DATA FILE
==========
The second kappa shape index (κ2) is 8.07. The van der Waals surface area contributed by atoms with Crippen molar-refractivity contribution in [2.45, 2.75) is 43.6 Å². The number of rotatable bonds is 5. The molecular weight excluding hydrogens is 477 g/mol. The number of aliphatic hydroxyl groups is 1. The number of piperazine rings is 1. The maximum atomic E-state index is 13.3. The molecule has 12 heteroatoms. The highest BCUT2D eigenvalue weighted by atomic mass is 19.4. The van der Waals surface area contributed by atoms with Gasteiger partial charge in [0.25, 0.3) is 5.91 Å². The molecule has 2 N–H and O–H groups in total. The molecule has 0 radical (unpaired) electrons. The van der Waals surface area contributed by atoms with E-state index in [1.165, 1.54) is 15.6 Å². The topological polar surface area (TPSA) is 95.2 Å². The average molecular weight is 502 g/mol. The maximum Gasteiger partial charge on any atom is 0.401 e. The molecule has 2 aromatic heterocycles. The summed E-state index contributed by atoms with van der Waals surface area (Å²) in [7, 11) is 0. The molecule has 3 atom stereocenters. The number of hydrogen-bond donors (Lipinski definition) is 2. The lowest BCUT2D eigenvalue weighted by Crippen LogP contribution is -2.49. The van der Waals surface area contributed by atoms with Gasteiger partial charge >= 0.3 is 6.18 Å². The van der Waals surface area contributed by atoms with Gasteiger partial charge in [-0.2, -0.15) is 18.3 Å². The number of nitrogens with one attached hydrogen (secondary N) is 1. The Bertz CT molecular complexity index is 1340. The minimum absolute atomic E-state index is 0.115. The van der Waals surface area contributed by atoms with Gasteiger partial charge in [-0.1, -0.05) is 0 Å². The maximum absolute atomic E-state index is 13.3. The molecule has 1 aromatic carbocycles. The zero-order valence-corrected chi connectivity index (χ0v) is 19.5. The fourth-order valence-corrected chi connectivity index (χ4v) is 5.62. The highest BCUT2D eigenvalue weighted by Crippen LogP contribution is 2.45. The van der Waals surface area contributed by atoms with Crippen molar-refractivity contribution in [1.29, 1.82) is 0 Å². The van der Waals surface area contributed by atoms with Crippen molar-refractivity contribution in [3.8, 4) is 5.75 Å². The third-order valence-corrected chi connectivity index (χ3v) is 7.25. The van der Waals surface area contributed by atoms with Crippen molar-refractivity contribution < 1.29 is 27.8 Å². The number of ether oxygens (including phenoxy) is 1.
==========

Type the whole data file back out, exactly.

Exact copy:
The second kappa shape index (κ2) is 8.07. The van der Waals surface area contributed by atoms with Crippen molar-refractivity contribution in [2.45, 2.75) is 43.6 Å². The number of rotatable bonds is 5. The molecular weight excluding hydrogens is 477 g/mol. The number of aliphatic hydroxyl groups is 1. The number of piperazine rings is 1. The maximum atomic E-state index is 13.3. The molecule has 12 heteroatoms. The highest BCUT2D eigenvalue weighted by atomic mass is 19.4. The van der Waals surface area contributed by atoms with Gasteiger partial charge in [0.25, 0.3) is 5.91 Å². The molecule has 2 N–H and O–H groups in total. The molecule has 0 radical (unpaired) electrons. The van der Waals surface area contributed by atoms with E-state index in [1.165, 1.54) is 15.6 Å². The topological polar surface area (TPSA) is 95.2 Å². The average molecular weight is 502 g/mol. The maximum Gasteiger partial charge on any atom is 0.401 e. The molecule has 2 aromatic heterocycles. The summed E-state index contributed by atoms with van der Waals surface area (Å²) in [7, 11) is 0. The molecule has 3 atom stereocenters. The number of hydrogen-bond donors (Lipinski definition) is 2. The lowest BCUT2D eigenvalue weighted by Crippen LogP contribution is -2.49. The van der Waals surface area contributed by atoms with Gasteiger partial charge >= 0.3 is 6.18 Å². The van der Waals surface area contributed by atoms with Gasteiger partial charge in [-0.2, -0.15) is 18.3 Å². The number of nitrogens with one attached hydrogen (secondary N) is 1. The Bertz CT molecular complexity index is 1340. The minimum absolute atomic E-state index is 0.115. The van der Waals surface area contributed by atoms with Gasteiger partial charge in [-0.1, -0.05) is 0 Å². The maximum absolute atomic E-state index is 13.3. The molecule has 1 aromatic carbocycles. The zero-order valence-corrected chi connectivity index (χ0v) is 19.5. The fourth-order valence-corrected chi connectivity index (χ4v) is 5.62. The highest BCUT2D eigenvalue weighted by Crippen LogP contribution is 2.45. The van der Waals surface area contributed by atoms with Crippen molar-refractivity contribution in [1.29, 1.82) is 0 Å². The van der Waals surface area contributed by atoms with Crippen molar-refractivity contribution in [3.8, 4) is 5.75 Å². The third-order valence-corrected chi connectivity index (χ3v) is 7.25. The van der Waals surface area contributed by atoms with Crippen molar-refractivity contribution < 1.29 is 27.8 Å². The number of ether oxygens (including phenoxy) is 1.